There is your question, and there is a question under that which deserves to be addressed. First, your question:
Productivity is actually easy to measure. How many useful discrete units are produced. If you're measuring lines of code, then how many lines of code have a bug in it? The person with the higher number of bug-free lines is more productive.
This article from Harvard Business Review all the way back in 1983 addresses some statistical ways to look at defects and productivity. Nothing has really changed since then.
Now the question under the question: does it matter? It is likely that it doesn't.
If I gave you a file with 10000 lines of code, would it help you? Probably not. It has to be the right code that does the right things. Even to the point of quality, does a bug exist in a single line of code? Sometimes, but often it stems from how multiple lines of code interact. Or, to be almost silly about it, would you rather have this code:
if (a > b)
than this code:
return (a > b) ? a : b;
If you don't happen to code, those two snippets do exactly the same thing.
Therefore, it can help us to think less in terms of productivity and more in terms of effectiveness. When a business problem arises, how long does it take for us to solve that problem? How effective are we at prioritizing the most important work?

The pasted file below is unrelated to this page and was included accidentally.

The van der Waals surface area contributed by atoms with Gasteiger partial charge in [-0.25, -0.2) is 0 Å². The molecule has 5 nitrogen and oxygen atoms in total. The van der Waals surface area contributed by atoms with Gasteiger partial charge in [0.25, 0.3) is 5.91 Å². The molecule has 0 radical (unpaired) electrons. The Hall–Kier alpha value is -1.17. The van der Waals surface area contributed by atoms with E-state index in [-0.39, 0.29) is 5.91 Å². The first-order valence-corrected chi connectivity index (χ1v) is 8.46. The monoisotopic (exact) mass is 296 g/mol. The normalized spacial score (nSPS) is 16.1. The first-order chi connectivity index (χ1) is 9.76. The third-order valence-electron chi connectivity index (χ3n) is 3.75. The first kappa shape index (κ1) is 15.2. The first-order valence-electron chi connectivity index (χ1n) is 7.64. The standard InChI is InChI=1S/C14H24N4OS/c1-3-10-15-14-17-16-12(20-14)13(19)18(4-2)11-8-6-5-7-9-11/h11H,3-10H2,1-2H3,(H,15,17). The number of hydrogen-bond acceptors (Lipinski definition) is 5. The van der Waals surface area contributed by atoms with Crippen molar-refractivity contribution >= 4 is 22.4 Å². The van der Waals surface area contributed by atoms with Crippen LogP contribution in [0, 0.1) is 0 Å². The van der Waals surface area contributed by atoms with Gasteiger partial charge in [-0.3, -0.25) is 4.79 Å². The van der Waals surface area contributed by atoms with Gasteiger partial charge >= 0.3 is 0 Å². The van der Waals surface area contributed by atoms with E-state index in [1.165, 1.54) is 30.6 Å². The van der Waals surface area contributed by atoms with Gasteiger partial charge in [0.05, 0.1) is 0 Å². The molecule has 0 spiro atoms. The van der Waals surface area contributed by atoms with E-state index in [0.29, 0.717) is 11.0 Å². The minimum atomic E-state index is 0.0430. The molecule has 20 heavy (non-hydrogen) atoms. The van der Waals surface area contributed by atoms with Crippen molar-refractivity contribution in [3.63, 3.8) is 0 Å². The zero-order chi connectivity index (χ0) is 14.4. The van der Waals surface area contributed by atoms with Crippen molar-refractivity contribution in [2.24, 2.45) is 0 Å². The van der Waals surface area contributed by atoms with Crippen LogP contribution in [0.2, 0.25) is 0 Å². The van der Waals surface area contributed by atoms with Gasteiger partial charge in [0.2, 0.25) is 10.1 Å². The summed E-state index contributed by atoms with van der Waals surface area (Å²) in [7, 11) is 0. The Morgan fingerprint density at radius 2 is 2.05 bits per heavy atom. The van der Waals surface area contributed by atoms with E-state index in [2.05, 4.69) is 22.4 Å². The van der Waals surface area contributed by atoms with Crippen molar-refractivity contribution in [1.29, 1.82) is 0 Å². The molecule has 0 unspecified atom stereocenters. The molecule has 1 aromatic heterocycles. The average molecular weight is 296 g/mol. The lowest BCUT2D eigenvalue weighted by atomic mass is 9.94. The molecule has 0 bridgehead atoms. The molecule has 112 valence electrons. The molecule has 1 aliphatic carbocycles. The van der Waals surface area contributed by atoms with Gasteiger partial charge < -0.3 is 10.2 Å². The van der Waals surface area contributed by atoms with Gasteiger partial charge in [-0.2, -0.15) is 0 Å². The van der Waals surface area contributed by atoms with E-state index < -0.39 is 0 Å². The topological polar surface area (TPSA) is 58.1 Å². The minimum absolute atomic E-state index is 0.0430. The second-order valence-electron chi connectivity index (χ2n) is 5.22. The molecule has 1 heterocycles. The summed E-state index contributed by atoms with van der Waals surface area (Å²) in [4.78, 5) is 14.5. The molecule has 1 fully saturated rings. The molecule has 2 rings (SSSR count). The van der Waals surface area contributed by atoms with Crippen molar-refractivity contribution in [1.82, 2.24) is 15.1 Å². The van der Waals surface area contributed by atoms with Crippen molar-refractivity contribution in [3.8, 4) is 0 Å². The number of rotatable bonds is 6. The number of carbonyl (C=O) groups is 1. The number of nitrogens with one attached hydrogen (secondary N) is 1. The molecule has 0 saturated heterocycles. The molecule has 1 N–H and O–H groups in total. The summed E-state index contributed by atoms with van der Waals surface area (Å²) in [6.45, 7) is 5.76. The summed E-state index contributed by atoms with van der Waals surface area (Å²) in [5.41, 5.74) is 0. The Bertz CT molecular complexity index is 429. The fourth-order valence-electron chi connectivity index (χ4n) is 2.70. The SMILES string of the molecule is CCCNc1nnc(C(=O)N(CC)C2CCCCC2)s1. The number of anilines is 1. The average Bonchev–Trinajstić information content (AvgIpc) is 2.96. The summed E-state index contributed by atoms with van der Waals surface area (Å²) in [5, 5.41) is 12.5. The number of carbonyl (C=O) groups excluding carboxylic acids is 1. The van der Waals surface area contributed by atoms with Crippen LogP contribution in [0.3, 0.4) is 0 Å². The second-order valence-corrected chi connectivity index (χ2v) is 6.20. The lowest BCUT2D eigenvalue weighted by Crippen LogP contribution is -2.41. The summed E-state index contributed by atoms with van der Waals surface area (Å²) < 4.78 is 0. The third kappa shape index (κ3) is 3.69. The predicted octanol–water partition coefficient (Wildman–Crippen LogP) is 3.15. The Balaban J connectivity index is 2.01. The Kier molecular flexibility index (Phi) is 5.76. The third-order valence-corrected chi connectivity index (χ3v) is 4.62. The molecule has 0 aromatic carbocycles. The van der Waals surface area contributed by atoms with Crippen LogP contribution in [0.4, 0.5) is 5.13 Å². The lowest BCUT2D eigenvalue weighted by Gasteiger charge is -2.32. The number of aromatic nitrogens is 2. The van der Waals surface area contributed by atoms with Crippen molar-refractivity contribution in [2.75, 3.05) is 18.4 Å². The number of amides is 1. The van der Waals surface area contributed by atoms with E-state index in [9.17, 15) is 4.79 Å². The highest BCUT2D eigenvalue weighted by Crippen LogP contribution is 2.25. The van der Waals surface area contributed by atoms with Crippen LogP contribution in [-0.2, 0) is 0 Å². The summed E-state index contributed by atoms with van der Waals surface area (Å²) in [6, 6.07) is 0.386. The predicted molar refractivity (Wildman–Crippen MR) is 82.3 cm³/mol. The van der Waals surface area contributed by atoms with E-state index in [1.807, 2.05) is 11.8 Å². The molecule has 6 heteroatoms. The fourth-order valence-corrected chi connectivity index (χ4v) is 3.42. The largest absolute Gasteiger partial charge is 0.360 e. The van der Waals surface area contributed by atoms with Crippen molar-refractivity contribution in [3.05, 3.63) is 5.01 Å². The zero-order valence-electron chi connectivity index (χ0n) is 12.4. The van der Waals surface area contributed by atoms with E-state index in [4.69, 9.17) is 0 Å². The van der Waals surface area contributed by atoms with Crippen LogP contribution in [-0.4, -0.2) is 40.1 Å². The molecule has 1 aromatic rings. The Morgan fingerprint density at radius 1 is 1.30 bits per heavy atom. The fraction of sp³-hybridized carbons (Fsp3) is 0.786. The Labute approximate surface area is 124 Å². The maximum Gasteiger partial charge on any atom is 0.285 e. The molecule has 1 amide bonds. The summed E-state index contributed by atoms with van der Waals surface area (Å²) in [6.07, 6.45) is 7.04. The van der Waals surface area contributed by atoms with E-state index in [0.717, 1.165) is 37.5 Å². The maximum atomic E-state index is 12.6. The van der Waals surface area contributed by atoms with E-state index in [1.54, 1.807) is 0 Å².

What I encourage teams to do is to look at how their users measure the value of the development team. One team I worked with automated process, so the primary value driver was the amount of time their users took to successfully complete a particular transaction. This could be achieved through fewer steps in the automated process, reduced user error, and many other things. Measuring how effective the team is at serving their users is almost always more useful than measuring how many artifacts they produce.
Of course, it's almost impossible to separate who did what at an individual level, but that's probably fine. As Yves Morieux elegantly shares in his TED talk, when we demand individual accountability, what we often get is a situation where we may never succeed, but we'll always know who to blame when we fail.